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Author Topic: Travelling with Camera Equipment Out of Country  (Read 9714 times)
AndrewKulin
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« on: January 30, 2009, 08:48:09 PM »
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I will be traveling from Canada to Europe on holiday and will be bringing my camera gear with me.  Is there a chance that on my return that Canada Customs may decide to slap me with duties on my equipment?  What would I have to do to protect myself from this possibility before leaving?

Thanks
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wolfnowl
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« Reply #1 on: January 31, 2009, 01:51:36 AM »
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BEFORE you leave the country you need to stop at a Canada Customs office and fill out a Y38 form, which lists all of the equipment you're taking out of the country - basically anything with a serial number.  When you return, if your bag is checked you show the nice officer your form and s/he checks off the numbers.  If not, you can be forced to pay the retail price of the equipment AND the appropriate duty and taxes AND the equipment can be confiscated.  Oh, and Customs reserves the right to do this up to five years after the fact.  Make it easy on yourself.  More information is available here:

http://cbsa.gc.ca/

Mike.
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rcdurston
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« Reply #2 on: January 31, 2009, 03:25:14 AM »
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Yes
everything Mike just said.
Its a little green form
give yourself an extra 30-60 minutes, go to your terminal and ask the first official you see where Canada Customs is
its usually a little tiny office off the the left on the ground floor
Be prepared and have a list made out with all the serials before hand
Back in the day when I was always flying out of Pearson, if you got the right person, they would just staple and stamp your list to their little green card.
I can't imagine they would do that anymore but depending on how much gear you are bringing be prepared to sit down and copy out numbers.

r
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larkvi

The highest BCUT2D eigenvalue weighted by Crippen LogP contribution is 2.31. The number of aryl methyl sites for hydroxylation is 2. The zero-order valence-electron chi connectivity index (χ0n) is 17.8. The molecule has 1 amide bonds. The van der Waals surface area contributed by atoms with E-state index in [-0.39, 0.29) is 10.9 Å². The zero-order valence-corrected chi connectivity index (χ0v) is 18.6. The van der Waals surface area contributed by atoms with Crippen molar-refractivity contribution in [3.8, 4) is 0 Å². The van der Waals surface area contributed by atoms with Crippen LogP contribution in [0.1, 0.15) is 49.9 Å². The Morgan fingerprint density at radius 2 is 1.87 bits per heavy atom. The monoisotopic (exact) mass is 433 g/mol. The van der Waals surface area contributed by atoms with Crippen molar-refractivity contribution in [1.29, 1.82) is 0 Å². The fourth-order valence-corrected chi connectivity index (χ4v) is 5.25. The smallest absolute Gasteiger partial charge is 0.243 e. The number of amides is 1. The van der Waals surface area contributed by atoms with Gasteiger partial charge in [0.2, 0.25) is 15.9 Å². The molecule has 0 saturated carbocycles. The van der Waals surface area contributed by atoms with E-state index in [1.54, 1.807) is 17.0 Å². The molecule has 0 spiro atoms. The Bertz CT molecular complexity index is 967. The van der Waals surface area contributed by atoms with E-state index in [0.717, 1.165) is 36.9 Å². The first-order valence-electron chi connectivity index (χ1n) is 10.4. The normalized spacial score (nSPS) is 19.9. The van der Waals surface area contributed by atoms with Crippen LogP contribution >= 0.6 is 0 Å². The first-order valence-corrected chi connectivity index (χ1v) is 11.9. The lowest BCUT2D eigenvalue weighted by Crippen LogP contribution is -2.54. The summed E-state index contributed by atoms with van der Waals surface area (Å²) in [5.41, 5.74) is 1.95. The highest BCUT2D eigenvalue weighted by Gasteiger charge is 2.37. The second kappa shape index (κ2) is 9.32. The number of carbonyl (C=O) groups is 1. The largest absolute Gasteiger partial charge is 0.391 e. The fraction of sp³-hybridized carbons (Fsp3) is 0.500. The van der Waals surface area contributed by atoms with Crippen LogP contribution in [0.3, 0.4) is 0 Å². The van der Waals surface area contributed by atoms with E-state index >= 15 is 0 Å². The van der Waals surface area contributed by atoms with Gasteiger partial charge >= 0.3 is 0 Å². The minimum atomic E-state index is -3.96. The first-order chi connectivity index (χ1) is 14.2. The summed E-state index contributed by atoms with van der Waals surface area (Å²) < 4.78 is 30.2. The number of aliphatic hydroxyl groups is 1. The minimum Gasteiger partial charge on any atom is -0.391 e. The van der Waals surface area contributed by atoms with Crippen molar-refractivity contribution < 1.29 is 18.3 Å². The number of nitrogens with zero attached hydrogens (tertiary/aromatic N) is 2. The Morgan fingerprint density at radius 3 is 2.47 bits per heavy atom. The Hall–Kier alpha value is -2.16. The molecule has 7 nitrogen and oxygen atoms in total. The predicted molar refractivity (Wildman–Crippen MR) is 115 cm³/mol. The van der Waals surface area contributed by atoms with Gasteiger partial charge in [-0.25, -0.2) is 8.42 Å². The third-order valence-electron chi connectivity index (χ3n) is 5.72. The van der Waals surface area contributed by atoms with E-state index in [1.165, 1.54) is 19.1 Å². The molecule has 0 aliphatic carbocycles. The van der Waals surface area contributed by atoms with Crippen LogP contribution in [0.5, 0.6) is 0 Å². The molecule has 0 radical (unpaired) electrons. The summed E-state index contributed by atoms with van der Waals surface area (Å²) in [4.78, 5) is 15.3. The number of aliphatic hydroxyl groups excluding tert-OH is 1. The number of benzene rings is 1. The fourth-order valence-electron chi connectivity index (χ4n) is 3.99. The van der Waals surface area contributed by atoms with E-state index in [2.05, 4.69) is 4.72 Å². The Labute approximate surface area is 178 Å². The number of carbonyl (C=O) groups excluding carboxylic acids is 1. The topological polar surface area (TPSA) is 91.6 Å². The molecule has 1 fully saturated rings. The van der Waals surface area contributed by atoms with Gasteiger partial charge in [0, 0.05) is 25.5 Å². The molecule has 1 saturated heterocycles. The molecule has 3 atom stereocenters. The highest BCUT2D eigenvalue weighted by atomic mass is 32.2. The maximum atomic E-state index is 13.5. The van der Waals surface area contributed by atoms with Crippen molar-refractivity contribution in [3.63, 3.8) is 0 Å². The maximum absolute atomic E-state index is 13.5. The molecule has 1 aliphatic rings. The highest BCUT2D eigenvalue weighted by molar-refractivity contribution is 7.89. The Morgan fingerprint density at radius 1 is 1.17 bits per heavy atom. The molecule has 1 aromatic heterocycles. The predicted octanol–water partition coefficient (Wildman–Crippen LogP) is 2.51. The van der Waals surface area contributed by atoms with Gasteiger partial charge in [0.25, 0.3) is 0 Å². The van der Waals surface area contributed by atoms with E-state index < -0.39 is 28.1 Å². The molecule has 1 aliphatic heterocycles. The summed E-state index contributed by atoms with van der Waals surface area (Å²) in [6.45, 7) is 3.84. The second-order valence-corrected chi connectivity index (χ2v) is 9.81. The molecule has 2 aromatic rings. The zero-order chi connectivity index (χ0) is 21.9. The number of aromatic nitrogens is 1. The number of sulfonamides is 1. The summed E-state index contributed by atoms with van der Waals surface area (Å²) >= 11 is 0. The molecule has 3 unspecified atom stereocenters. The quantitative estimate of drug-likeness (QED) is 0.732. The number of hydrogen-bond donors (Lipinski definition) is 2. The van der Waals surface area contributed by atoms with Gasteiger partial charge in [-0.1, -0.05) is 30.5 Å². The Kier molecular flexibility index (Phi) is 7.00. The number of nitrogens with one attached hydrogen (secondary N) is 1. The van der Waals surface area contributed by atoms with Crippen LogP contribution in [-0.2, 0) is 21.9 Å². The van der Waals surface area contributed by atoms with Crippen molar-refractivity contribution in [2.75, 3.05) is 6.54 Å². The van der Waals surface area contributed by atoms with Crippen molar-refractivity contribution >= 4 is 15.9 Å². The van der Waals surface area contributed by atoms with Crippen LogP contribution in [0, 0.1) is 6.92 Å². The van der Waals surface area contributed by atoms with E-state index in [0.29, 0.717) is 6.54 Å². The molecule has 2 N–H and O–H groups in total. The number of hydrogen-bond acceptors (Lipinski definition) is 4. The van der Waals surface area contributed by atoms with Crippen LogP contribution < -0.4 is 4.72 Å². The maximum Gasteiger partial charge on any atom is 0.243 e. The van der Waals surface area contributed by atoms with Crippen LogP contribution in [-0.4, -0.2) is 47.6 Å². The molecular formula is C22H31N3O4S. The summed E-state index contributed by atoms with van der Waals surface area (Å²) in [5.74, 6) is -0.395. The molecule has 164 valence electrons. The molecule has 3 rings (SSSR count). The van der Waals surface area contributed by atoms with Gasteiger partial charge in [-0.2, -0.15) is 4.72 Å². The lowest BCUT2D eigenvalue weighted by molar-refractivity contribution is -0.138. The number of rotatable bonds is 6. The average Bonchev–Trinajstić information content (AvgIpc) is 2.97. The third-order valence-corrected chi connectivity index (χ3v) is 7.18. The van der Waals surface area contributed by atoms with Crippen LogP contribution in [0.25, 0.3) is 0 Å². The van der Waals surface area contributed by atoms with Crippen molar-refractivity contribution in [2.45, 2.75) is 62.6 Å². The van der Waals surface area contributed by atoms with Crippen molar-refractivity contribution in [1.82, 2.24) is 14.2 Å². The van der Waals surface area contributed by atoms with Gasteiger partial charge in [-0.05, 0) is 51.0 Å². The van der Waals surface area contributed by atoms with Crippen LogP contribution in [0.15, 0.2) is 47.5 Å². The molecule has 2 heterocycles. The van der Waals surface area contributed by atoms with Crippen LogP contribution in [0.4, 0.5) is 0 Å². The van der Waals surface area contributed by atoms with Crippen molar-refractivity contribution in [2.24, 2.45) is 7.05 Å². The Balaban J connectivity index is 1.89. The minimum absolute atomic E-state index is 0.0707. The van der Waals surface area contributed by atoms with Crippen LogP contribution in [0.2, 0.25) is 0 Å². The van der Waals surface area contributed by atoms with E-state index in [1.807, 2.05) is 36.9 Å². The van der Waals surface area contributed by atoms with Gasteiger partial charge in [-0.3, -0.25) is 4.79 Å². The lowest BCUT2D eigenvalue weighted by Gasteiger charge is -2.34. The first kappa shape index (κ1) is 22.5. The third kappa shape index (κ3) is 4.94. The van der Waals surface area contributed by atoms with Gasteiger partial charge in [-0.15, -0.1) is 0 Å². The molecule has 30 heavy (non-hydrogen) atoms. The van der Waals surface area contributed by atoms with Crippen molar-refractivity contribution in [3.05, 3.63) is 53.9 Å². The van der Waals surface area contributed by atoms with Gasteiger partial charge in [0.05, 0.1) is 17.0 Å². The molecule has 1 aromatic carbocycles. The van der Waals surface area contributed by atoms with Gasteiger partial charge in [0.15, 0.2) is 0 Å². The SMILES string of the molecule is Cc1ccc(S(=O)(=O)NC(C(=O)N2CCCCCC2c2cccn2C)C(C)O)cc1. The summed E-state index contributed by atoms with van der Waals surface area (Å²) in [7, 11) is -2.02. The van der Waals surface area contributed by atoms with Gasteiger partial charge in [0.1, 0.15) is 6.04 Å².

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« Reply #3 on: January 31, 2009, 05:03:31 AM »
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It may just be that my passport is from the U. S., not Canada, but I don't think that Customs Canada has ever checked my items, and if asked, I always just say that they came with me from Canada and that they are returning with me. Six years in Canada, crossing the border at least three times (each way) a year, and I have yet to have any issue--even when I actually was importing over my limit, and declared it, they still didn't seem to care, and never issued me duties. Now, I am traveling with two Digital Rebels, four lenses, and a bunch of computer stuff, so perhaps if you have obvious professional-grade gear this is different.

Now that I know about the form, I will probably fill it out just to be safe.
« Last Edit: January 31, 2009, 05:07:56 AM by larkvi » Logged

rcdurston
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« Reply #4 on: January 31, 2009, 06:26:41 AM »
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Quote from: larkvi
It may just be that my passport is from the U. S., not Canada, but I don't think that Customs Canada has ever checked my items, and if asked, I always just say that they came with me from Canada and that they are returning with me. Six years in Canada, crossing the border at least three times (each way) a year, and I have yet to have any issue--even when I actually was importing over my limit, and declared it, they still didn't seem to care, and never issued me duties. Now, I am traveling with two Digital Rebels, four lenses, and a bunch of computer stuff, so perhaps if you have obvious professional-grade gear this is different.

Now that I know about the form, I will probably fill it out just to be safe.


Ya Sean
I used to travel with 4 huge Pelican cases and stand bags for work.
Better safe than sorry

r
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michael
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« Reply #5 on: January 31, 2009, 06:55:32 AM »
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I've been traveling across the Canada / US and Canada / international border many hundreds of times over the past 30-40 years and have never ever been asked by customs to look at my camera gear. Not once. Nor do I know anyone else that ever has.

Yes, it's the safest thing to do, to register ones serial numbers, but I wouldn't lose a milliseconds sleep over not doing it.

Michael

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AndrewKulin